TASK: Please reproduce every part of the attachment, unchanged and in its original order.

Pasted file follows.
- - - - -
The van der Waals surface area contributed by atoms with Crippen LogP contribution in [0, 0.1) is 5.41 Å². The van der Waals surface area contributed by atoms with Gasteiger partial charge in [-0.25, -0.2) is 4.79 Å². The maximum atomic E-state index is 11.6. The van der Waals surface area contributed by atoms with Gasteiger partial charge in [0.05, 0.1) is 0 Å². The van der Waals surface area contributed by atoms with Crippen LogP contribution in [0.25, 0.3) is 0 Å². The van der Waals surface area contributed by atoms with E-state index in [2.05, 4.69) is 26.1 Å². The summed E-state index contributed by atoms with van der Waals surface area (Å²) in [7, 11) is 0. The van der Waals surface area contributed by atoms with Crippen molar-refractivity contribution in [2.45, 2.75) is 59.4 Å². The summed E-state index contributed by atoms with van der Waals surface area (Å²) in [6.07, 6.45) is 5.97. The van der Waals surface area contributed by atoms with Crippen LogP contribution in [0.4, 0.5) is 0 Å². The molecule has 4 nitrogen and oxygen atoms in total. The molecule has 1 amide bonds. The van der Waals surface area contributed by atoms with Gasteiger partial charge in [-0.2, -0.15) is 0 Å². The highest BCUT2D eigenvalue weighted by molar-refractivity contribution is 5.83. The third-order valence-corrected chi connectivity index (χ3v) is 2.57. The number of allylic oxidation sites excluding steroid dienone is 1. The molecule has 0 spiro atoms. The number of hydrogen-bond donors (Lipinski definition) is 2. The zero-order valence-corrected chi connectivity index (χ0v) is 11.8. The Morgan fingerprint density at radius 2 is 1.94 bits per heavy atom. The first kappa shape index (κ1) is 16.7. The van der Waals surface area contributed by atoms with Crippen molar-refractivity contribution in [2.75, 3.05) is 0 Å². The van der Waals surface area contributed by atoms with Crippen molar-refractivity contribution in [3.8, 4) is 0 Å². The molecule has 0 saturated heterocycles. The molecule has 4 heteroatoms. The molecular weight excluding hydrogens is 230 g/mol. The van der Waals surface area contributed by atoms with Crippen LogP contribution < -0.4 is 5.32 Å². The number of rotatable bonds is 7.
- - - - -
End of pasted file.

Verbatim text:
The van der Waals surface area contributed by atoms with Crippen LogP contribution in [0, 0.1) is 5.41 Å². The van der Waals surface area contributed by atoms with Gasteiger partial charge in [-0.25, -0.2) is 4.79 Å². The maximum atomic E-state index is 11.6. The van der Waals surface area contributed by atoms with Gasteiger partial charge in [0.05, 0.1) is 0 Å². The van der Waals surface area contributed by atoms with Crippen LogP contribution in [0.25, 0.3) is 0 Å². The van der Waals surface area contributed by atoms with E-state index in [2.05, 4.69) is 26.1 Å². The summed E-state index contributed by atoms with van der Waals surface area (Å²) in [7, 11) is 0. The van der Waals surface area contributed by atoms with Crippen molar-refractivity contribution in [2.45, 2.75) is 59.4 Å². The summed E-state index contributed by atoms with van der Waals surface area (Å²) in [6.07, 6.45) is 5.97. The van der Waals surface area contributed by atoms with Crippen LogP contribution in [0.4, 0.5) is 0 Å². The molecule has 4 nitrogen and oxygen atoms in total. The molecule has 1 amide bonds. The van der Waals surface area contributed by atoms with Gasteiger partial charge in [-0.2, -0.15) is 0 Å². The highest BCUT2D eigenvalue weighted by molar-refractivity contribution is 5.83. The third-order valence-corrected chi connectivity index (χ3v) is 2.57. The number of allylic oxidation sites excluding steroid dienone is 1. The molecule has 0 spiro atoms. The number of hydrogen-bond donors (Lipinski definition) is 2. The zero-order valence-corrected chi connectivity index (χ0v) is 11.8. The Morgan fingerprint density at radius 2 is 1.94 bits per heavy atom. The first kappa shape index (κ1) is 16.7. The van der Waals surface area contributed by atoms with Crippen molar-refractivity contribution in [2.75, 3.05) is 0 Å². The van der Waals surface area contributed by atoms with Crippen molar-refractivity contribution in [3.8, 4) is 0 Å². The molecule has 0 saturated heterocycles. The molecule has 4 heteroatoms. The molecular weight excluding hydrogens is 230 g/mol. The van der Waals surface area contributed by atoms with Crippen LogP contribution < -0.4 is 5.32 Å². The number of rotatable bonds is 7.